This is certainly not an argument in defence of imperialism nor for violent militias who commit atrocities nor acts of terror against civilians for a “just cause.” But it is incongruous with leftist values to have admiration for any totalitarian leader or despotic regime however charismatic or “anti-imperialist” they might appear. In other words, just because a leader stands up to American imperialism does not automatically make them a “hero of the people.” People across the world are oblivious to the fact that fascism asserts itself to this day within a climate of state repression where minorities such as the LGBT community continues to be persecuted by reactionary elements all over the world.

Shockingly, this phenomenon is happening around the world in some of the West’s staunchest allies, from India, to the Middle-East and to Europe and beyond. And it manifests in a variety of ways.

In India, the rise of Narendra Modi attests to the universality of fascism. The biggest democracy on earth has also seen the terrifying rise of  Hindu nationalism, a supremacist ideology akin to white nationalism in Europe and the US. It should be of no surprise, then, that violence against non-Hindus, women, lower castes and transgender people has exploded.

Fascistic regimes routinely employ violence or tacitly encourage it from armed militias and vigilantes. And the occupation of other regions often plays a role by bolstering ideas of militaristic prowess. The brutal occupation of  Kashmir by India is a testament to this.

In Israel, the far right has become emboldened by a decades long military occupation aided by the US and Europe. The ideology of Zionism has led to an  apartheid-like system which is undeniably fascistic in its character. 

And the Palestinians are not the only victims of this. Anti-immigrant sentiment and policies of expulsion have gained popularity. All around the world fascism is seeing a terrifying resurgence. Indeed, the neo-liberal capitalist policies of the late 20th century helped to create conditions favourable to its rise; but abrupt climate change, imperialistic wars of exploitation, religious or sectarian extremism and the long legacy of racist colonialism has fuelled its ascendancy as well.Fascism is a disease of the mind. It is that plain where internal fears meet the external realities of the world we live in.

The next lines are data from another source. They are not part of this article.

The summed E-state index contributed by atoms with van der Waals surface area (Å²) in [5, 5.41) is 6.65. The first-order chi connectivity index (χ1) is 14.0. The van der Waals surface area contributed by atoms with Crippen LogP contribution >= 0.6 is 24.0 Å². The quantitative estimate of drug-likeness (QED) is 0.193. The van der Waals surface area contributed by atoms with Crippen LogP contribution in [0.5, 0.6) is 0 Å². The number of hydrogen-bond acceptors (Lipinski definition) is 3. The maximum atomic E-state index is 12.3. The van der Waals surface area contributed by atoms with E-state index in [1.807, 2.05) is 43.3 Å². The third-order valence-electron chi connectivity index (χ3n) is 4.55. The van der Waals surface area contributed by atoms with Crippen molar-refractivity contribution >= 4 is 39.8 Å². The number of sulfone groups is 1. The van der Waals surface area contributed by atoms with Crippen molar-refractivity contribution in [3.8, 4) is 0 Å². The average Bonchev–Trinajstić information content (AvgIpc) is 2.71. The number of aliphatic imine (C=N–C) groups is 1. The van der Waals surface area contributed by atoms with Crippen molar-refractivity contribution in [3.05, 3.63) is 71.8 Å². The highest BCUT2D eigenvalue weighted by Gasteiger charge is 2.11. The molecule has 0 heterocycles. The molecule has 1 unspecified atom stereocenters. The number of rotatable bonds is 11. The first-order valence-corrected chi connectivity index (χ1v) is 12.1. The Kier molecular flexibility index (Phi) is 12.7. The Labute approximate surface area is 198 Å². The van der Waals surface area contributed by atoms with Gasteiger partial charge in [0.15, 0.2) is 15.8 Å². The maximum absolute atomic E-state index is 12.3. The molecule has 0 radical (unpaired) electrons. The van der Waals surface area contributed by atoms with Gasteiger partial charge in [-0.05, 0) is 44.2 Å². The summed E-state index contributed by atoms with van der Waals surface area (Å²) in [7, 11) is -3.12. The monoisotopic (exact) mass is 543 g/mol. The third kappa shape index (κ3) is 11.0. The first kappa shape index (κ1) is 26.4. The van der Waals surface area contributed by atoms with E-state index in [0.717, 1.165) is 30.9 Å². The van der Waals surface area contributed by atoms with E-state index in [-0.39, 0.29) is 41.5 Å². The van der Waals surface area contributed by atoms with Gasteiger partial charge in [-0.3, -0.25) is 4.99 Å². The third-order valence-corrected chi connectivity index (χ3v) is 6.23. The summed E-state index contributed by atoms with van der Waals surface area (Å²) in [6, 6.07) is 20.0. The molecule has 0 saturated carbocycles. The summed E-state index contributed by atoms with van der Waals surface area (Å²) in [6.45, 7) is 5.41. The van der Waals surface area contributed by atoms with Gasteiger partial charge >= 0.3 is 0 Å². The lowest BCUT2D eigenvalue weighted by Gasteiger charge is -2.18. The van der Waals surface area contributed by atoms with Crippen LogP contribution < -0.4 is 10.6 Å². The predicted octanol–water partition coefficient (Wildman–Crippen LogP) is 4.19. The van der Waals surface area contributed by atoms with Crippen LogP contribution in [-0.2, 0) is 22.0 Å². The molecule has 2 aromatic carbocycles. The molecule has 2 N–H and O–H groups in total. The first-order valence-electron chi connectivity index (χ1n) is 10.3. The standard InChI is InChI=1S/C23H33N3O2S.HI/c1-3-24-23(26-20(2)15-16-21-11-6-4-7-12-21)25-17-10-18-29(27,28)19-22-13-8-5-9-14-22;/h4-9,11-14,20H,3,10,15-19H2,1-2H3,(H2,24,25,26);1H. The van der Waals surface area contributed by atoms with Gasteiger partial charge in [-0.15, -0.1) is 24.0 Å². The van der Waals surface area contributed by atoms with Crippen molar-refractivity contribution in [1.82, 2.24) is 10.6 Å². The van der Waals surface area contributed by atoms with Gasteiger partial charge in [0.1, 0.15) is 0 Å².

These fears are projected onto that world and react in such a way as to attempt to shut them down; and this is why those with such a mindset find authoritarian figures so appealing.

Fascists often view those that they hate as the “other,” whether they be foreign, indigenous or simply different, are scapegoated, then dehumanised, then incarcerated, then exterminated. It is true that there are many who commit unconscionable acts of cruelty or wickedness. In fact, most of them hold great power. It is also true that the current global order is predicated upon the ruthless exploitation of billions of people primarily in the global south and countless species, and the systematic rape of the planet for coin. 

Editor's Comment